Finding the Good

 

“You can’t ‘feel’ your way into a new way of acting, but you can ‘act’ your way into a new way of feeling.”[i] —Bruce Norman

 

Today’s Verse: “[What, what would have become of me] had I not believed that I would see the Lord’s goodness in the land of the living! Wait and hope for and expect the Lord; be brave and of good courage and let your heart be stout and enduring. Yes, wait for and hope for and expect the Lord.” (Psalm 27:13–14 AMP)

 

Psalm 27 portrays David as a man of sorrow and a man of confident assurance. He wrote the psalm just after hearing about Absalom’s death and his army’s victory in the battle (2 Samuel 18 and 19). On one hand, David is well pleased because he is still king. On the other hand, he’s heartbroken because his son was killed in the battle. We can see both sides of David’s mind and heart in his writing.

Throughout the psalm David is trying to bring both worlds together. He’s saying, “I, the sufferer, the man who is feeling pain and deep loss, depressed beyond any limit, am the same man who trusts, is safe, and sits in the presence of the Lord.”

David is a model and a challenge for us. He does not hide or run away from his sorrow and grief, and yet he’s living within the framework of solid faith.

How does David do this? He sees and deeply knows God’s goodness. He chooses to find the good that came, not from without, but from the faith within his heart. He also chooses to live expectantly of the Lord’s goodness. While his pain is deep, so is his belief in God’s faithfulness to him, in spite of the circumstances he’s living in or the emotions he’s feeling. He knows God’s promises are real and good.

David knew that joy didn’t come from circumstances. While he lovingly grieves, he also lovingly reaches out to God with trust and expectation of His goodness. That was the deep taproot of his joy.

We often struggle with ourselves (our emotions, thoughts, circumstances) and with our faith (believing, expecting, trusting). David was in the same place, and like him, we can actively approach both sides of the struggle with a stout heart that is wrapped in God’s goodness and chooses to wait, hope, and expect faithfulness from the Lord.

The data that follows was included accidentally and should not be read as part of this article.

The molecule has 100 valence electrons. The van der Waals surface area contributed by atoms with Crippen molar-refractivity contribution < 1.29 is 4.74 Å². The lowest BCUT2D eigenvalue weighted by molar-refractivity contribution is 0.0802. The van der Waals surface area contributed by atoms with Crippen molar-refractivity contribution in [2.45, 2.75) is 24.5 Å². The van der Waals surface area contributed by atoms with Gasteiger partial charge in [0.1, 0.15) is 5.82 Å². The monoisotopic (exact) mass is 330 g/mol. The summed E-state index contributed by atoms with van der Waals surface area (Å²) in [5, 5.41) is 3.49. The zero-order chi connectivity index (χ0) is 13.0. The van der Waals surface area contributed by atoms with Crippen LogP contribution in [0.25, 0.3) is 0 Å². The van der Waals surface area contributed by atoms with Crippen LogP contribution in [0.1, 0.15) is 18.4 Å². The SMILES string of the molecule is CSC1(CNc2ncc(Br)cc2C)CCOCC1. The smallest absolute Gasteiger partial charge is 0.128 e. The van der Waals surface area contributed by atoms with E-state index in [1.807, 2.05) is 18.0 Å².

INSIGHT: Like David, we need to choose to see God’s goodness regardless of our circumstances. We cannot let ourselves be defeated; instead, we need to rely on and expect His goodness.

PRAYER: Read Psalm 27 as a prayer back to God. If it makes it more personal, substitute your name for “I” and “my.” Ask God to help you see His goodness in all things and in spite of all the things you’re feeling or experiencing. Thank Him that with Him you have no need to fear or dread what lies ahead and that He is willing to keep you in His shelter.

LIFE CHOICES:

  • Study 2 Samuel 18:29–19:4, Psalm 18:6, and Psalm 27. What promises of God are contained in the two psalms? How did David rely on promises like these to see God’s goodness in spite of his grief and sense of loss?
  • Understand that God can help you with both your grief and your blessings. He is able to come alongside us and give us what we need, when we need it the most. We simply need to be open to Him, seeking Him and loving Him.
  • Discover the power of being wrapped in His goodness. Find the hope of His promises and let that hope overcome your fear and sadness.

 

This post came from my latest book, The Way Back From Loss

[i] Bruce Norman, Principal of Magnet High School for Health Professions in Dallas, TX, quoted by Zig Ziglar, See You at theTop, (New York, Pelican Publishing Co., 1975, 1977, 2000, 2003, 2005), 239.

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Trust is the winsome wedding of faith and hope.

Brennan Manning

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